BALTIMORE -- When Rosibel Mancillas Lopez meets undocumented immigrants living in the shadows of mainstream U.S. culture, she goes into action.
She tells them they have basic rights under the law, despite their lack of citizenship. She explains Catholic teaching and its promotion of human dignity. She points them to avenues where they can advocate for changes in U.S. immigration law.
Enrolled in the University of San Diego law school, Mancillas, 24, has taken a similar message to students on campus, where she organizes monthly trips to Tijuana, Mexico, in an effort to breach the cultural chasm.
Mancillas was honored for her advocacy work on behalf of immigrants Nov. 14 by the Catholic Campaign for Human Development, which presented her with the Cardinal Bernardin New Leadership Award during the U.S. bishops' fall meeting. The award honors a young adult for leadership in fighting poverty and injustice.
As Mancillas sees it, her efforts follow her desire to live the Gospel.
Explore this NCR special report with recent articles on the topic of immigration and family separation.
The fact that Mancillas and her family -- mother Rosa, father Porfirio, and two brothers, Porfirio Jr., and David -- lived in the shadows for eight years in the 1990s before they became U.S. citizens also has a lot to do with what she finds has become her life's calling.
"Something that has had a strong impact on me is Catholic social teaching, in particular the teaching on human dignity and the right of everyone to have labor and work," said Mancillas, who plans to become an immigration attorney. "Related to this is immigration in the sense that immigrants are stripped of their human dignity just because they were born in a different part of the world.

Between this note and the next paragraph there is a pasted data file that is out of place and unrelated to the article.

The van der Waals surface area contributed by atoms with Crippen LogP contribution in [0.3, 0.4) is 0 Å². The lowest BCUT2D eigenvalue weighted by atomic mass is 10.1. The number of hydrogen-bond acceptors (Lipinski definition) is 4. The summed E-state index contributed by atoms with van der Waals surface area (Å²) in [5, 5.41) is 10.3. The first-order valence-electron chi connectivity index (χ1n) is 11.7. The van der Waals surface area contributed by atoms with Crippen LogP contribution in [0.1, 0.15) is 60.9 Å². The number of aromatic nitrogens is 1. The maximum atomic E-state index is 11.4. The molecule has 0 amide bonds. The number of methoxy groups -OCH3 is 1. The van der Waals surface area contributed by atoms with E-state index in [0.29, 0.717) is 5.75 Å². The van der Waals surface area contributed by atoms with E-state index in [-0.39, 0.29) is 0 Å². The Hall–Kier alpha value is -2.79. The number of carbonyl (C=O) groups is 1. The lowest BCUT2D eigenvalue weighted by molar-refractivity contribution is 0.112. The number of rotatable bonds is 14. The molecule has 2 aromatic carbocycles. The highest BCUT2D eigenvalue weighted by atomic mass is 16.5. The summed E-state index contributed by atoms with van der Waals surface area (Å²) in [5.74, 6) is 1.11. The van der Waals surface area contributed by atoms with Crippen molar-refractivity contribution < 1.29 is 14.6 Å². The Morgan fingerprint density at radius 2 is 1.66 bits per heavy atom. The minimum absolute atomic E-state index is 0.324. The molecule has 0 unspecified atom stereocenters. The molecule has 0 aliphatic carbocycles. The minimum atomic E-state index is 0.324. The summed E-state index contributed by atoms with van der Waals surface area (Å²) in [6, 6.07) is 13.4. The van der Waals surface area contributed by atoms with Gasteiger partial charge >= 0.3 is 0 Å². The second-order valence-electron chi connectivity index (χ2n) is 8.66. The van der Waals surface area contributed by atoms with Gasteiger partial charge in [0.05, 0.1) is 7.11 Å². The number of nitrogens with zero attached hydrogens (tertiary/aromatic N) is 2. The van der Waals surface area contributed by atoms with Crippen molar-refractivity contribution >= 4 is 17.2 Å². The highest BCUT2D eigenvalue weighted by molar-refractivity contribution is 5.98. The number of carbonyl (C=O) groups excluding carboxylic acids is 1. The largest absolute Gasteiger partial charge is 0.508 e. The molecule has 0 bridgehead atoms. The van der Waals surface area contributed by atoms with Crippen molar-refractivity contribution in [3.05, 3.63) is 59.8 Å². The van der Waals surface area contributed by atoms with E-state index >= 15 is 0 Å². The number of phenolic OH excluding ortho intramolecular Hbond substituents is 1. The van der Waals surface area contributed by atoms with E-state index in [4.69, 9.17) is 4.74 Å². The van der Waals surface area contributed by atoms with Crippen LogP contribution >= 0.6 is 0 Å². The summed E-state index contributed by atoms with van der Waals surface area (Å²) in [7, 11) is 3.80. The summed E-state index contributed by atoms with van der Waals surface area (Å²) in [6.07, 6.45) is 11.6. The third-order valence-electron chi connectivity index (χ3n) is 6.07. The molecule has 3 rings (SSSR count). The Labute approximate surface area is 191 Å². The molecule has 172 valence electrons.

"We tend to forget their humanness once we start judging them based on their language, based on the culture, based on the customs," she added. "What faith does for me is bring back all of this into perspective, that yes, we're all human, that we're all God's children, that we're all meant to pursue happiness."
Mancillas' advocacy work started in 2009 at Holy Family Parish, which was part of the San Diego Organizing Project, a CCHD-funded community group working on immigrant rights issues. She helped build a program that educated immigrants about their rights and how to follow the path to citizenship.
The project was turned over to the parish and that's when Mancillas began focusing on the student community at the university. The monthly trips to Tijuana include a stop at the imposing border fence to examine the barrier that separates the two countries. The stop gives participants the opportunity to look at the crosses and other memorials hung on the Mexican side of the fence recalling those who have died trying to cross into the U.S.
The students also work with children and people with AIDS.
Bishop Jaime Soto of Sacramento, Calif., chairman of the bishops' Subcommittee on the Catholic Campaign for Human Development, commended Mancillas for her work to "create a community where the dignity of all is respected."
"As you work to give voice to the voiceless, especially to immigrants, you give us great hope, Bishop Soto told Mancillas in presenting the award.
Mancillas told the bishops during a reception at the bishops' conference that her work as an advocate for immigrants brings great joy to her life.
"I feel very undeserving, but receiving this award is a strong affirmation for me to continue doing the work I am doing," she said. "I take it as God finally responding with a strong yes to the question I ask him every day: 'Is this what you want me to do?'"
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